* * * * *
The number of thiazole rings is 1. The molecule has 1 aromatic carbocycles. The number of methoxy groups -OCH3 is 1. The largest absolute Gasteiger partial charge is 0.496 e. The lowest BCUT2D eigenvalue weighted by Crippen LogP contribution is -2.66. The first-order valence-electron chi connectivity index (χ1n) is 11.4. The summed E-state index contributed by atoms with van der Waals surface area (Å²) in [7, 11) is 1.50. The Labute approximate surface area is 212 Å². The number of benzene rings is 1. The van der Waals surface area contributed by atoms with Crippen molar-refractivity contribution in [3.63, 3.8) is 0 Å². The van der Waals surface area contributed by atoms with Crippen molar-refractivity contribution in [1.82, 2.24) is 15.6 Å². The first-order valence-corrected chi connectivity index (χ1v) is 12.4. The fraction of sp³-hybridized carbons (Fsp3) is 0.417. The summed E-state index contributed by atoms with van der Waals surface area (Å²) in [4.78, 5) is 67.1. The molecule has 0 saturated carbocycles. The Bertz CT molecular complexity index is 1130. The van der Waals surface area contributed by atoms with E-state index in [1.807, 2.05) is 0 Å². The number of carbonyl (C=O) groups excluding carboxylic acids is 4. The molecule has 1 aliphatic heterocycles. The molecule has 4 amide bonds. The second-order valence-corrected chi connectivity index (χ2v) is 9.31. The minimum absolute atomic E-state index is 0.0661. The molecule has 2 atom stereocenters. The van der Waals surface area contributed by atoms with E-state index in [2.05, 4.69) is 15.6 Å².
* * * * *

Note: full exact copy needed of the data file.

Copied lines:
The number of thiazole rings is 1. The molecule has 1 aromatic carbocycles. The number of methoxy groups -OCH3 is 1. The largest absolute Gasteiger partial charge is 0.496 e. The lowest BCUT2D eigenvalue weighted by Crippen LogP contribution is -2.66. The first-order valence-electron chi connectivity index (χ1n) is 11.4. The summed E-state index contributed by atoms with van der Waals surface area (Å²) in [7, 11) is 1.50. The Labute approximate surface area is 212 Å². The number of benzene rings is 1. The van der Waals surface area contributed by atoms with Crippen molar-refractivity contribution in [3.63, 3.8) is 0 Å². The van der Waals surface area contributed by atoms with Crippen molar-refractivity contribution in [1.82, 2.24) is 15.6 Å². The first-order valence-corrected chi connectivity index (χ1v) is 12.4. The fraction of sp³-hybridized carbons (Fsp3) is 0.417. The summed E-state index contributed by atoms with van der Waals surface area (Å²) in [4.78, 5) is 67.1. The molecule has 0 saturated carbocycles. The Bertz CT molecular complexity index is 1130. The van der Waals surface area contributed by atoms with E-state index in [1.807, 2.05) is 0 Å². The number of carbonyl (C=O) groups excluding carboxylic acids is 4. The molecule has 1 aliphatic heterocycles. The molecule has 4 amide bonds. The second-order valence-corrected chi connectivity index (χ2v) is 9.31. The minimum absolute atomic E-state index is 0.0661. The molecule has 2 atom stereocenters. The van der Waals surface area contributed by atoms with E-state index in [2.05, 4.69) is 15.6 Å².